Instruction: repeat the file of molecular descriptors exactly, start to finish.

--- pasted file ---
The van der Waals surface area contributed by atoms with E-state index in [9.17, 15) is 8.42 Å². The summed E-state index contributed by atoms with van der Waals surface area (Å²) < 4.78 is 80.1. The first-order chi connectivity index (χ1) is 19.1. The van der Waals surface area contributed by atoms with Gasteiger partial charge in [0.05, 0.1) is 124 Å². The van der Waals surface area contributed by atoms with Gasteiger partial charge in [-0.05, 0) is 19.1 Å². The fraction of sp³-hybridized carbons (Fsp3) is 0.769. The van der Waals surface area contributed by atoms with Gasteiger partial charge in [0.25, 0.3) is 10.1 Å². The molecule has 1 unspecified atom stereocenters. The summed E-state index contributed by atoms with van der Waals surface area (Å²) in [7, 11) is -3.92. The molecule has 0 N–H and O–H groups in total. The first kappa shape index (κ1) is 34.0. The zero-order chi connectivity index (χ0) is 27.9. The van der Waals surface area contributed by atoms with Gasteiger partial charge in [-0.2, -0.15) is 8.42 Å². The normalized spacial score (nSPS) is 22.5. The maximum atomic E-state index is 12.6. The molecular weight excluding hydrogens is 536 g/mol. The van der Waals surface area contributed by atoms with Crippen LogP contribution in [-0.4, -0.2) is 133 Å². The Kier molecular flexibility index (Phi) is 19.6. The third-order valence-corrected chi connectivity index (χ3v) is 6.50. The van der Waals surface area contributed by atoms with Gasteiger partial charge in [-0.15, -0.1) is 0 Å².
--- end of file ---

The van der Waals surface area contributed by atoms with E-state index in [9.17, 15) is 8.42 Å². The summed E-state index contributed by atoms with van der Waals surface area (Å²) < 4.78 is 80.1. The first-order chi connectivity index (χ1) is 19.1. The van der Waals surface area contributed by atoms with Gasteiger partial charge in [0.05, 0.1) is 124 Å². The van der Waals surface area contributed by atoms with Gasteiger partial charge in [-0.05, 0) is 19.1 Å². The fraction of sp³-hybridized carbons (Fsp3) is 0.769. The van der Waals surface area contributed by atoms with Gasteiger partial charge in [0.25, 0.3) is 10.1 Å². The molecule has 1 unspecified atom stereocenters. The summed E-state index contributed by atoms with van der Waals surface area (Å²) in [7, 11) is -3.92. The molecule has 0 N–H and O–H groups in total. The first kappa shape index (κ1) is 34.0. The zero-order chi connectivity index (χ0) is 27.9. The van der Waals surface area contributed by atoms with Gasteiger partial charge in [-0.2, -0.15) is 8.42 Å². The normalized spacial score (nSPS) is 22.5. The maximum atomic E-state index is 12.6. The molecular weight excluding hydrogens is 536 g/mol. The van der Waals surface area contributed by atoms with Crippen LogP contribution in [-0.4, -0.2) is 133 Å². The Kier molecular flexibility index (Phi) is 19.6. The third-order valence-corrected chi connectivity index (χ3v) is 6.50. The van der Waals surface area contributed by atoms with Gasteiger partial charge in [-0.15, -0.1) is 0 Å².